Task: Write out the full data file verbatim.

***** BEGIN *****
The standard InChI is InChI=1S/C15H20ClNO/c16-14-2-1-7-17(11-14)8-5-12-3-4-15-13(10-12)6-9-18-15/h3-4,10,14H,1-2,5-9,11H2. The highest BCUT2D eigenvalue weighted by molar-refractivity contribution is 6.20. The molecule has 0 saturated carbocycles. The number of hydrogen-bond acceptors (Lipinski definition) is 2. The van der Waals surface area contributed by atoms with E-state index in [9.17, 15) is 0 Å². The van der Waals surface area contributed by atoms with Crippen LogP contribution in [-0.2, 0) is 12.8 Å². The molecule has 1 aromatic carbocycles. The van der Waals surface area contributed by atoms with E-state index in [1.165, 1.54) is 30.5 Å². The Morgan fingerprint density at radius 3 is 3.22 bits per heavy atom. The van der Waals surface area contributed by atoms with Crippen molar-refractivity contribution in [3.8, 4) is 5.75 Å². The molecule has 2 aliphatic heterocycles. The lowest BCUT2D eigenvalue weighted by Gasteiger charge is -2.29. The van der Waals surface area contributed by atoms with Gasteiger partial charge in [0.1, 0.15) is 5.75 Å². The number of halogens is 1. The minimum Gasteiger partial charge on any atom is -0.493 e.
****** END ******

The standard InChI is InChI=1S/C15H20ClNO/c16-14-2-1-7-17(11-14)8-5-12-3-4-15-13(10-12)6-9-18-15/h3-4,10,14H,1-2,5-9,11H2. The highest BCUT2D eigenvalue weighted by molar-refractivity contribution is 6.20. The molecule has 0 saturated carbocycles. The number of hydrogen-bond acceptors (Lipinski definition) is 2. The van der Waals surface area contributed by atoms with E-state index in [9.17, 15) is 0 Å². The van der Waals surface area contributed by atoms with Crippen LogP contribution in [-0.2, 0) is 12.8 Å². The molecule has 1 aromatic carbocycles. The van der Waals surface area contributed by atoms with E-state index in [1.165, 1.54) is 30.5 Å². The Morgan fingerprint density at radius 3 is 3.22 bits per heavy atom. The van der Waals surface area contributed by atoms with Crippen molar-refractivity contribution in [3.8, 4) is 5.75 Å². The molecule has 2 aliphatic heterocycles. The lowest BCUT2D eigenvalue weighted by Gasteiger charge is -2.29. The van der Waals surface area contributed by atoms with Gasteiger partial charge in [0.1, 0.15) is 5.75 Å². The number of halogens is 1. The minimum Gasteiger partial charge on any atom is -0.493 e.